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BOOK: Beginning JavaScript and CSS Development with jQuery
This is the forum to discuss the Wrox book Beginning JavaScript and CSS Development with jQuery by Richard York; ISBN: 9780470227794
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Old September 1st, 2011, 06:06 PM
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Default Isn't the xml in xhtml+xml redundant?

I was surprised to see a new mime type in this book: xhtml+xml; Up till now I've only used XHTML 1.0. But it got me thinking: Isn't the xml redundant? I'm under the impression that the X in XHTML stands for XML. So it looks like this to me: x(ml)html+xml.
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Old September 1st, 2011, 07:07 PM
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Well,

Technically, no.

Actually, the 'X' in XHTML stands for eXtensible.

Now, the fact that you are extending HTML with a subset of XML, and then adding full XML does seem rather redundant, however as you can see from the Wikipedia entry on XHTML, the two are not congruous, so there is not as much overlap as it might appear at first glance.
Quote:
Originally Posted by The Wikipedia entry on XHTML
...
Root element

The root element of an XHTML document must be html, and must contain an xmlns attribute to associate it with the XHTML namespace. The namespace URI for XHTML is http://www.w3.org/1999/xhtml. The example tag below additionally features an xml:lang attribute to identify the document with a natural language:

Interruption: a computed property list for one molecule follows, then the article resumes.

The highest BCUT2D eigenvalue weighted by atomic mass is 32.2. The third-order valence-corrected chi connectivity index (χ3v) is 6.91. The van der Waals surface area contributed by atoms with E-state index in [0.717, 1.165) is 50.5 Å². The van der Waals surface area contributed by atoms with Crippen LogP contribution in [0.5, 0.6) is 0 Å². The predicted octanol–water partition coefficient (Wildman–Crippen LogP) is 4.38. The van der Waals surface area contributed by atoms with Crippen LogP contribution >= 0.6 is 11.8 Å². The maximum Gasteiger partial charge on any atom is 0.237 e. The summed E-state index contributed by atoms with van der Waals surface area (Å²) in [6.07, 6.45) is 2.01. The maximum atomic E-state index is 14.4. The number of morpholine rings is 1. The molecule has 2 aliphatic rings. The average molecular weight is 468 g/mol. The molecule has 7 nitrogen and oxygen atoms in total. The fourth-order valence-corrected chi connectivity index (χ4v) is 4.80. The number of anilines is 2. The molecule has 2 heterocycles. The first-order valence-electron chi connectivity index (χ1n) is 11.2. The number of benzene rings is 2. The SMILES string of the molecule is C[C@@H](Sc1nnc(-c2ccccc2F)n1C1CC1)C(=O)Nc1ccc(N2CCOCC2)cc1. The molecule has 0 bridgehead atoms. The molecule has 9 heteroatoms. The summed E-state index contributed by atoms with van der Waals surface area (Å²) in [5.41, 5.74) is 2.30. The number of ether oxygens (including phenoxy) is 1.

Code:
<html xmlns="http://www.w3.org/1999/xhtml" xml:lang="en">
DOCTYPEs

In order to validate an XHTML document, a Document Type Declaration, or DOCTYPE, may be used. A DOCTYPE declares to the browser the Document Type Definition (DTD) to which the document conforms. A Document Type Declaration should be placed before the root element.
The system identifier part of the DOCTYPE, which in these examples is the URL that begins with http://, need only point to a copy of the DTD to use, if the validator cannot locate one based on the public identifier (the other quoted string). It does not need to be the specific URL that is in these examples; in fact, authors are encouraged to use local copies of the DTD files when possible. The public identifier, however, must be character-for-character the same as in the examples.

XML declaration

A character encoding may be specified at the beginning of an XHTML document in the XML declaration when the document is served using the application/xhtml+xml MIME type. (If an XML document lacks encoding specification, an XML parser assumes that the encoding is UTF-8 or UTF-16, unless the encoding has already been determined by a higher protocol.)
For example:
Code:
<?xml version="1.0" encoding="UTF-8" ?>
The declaration may be optionally omitted because it declares as its encoding the default encoding. However, if the document instead makes use of XML 1.1 or another character encoding, a declaration is necessary. Internet Explorer prior to version 7 enters quirks mode, if it encounters an XML declaration in a document served as text/html.
HTH.
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Old September 1st, 2011, 08:22 PM
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Now that you mention it, I do remember my XHTML book saying that the X was from eXtensible (especially when you write it that way). Makes much more sense now.

I had done a quick Google search (without luck) for '"xhtml+xml" mime redundant' to see if anyone else had asked the same question. But I didn't think to search Wikipedia for XHTML.

Thank you.
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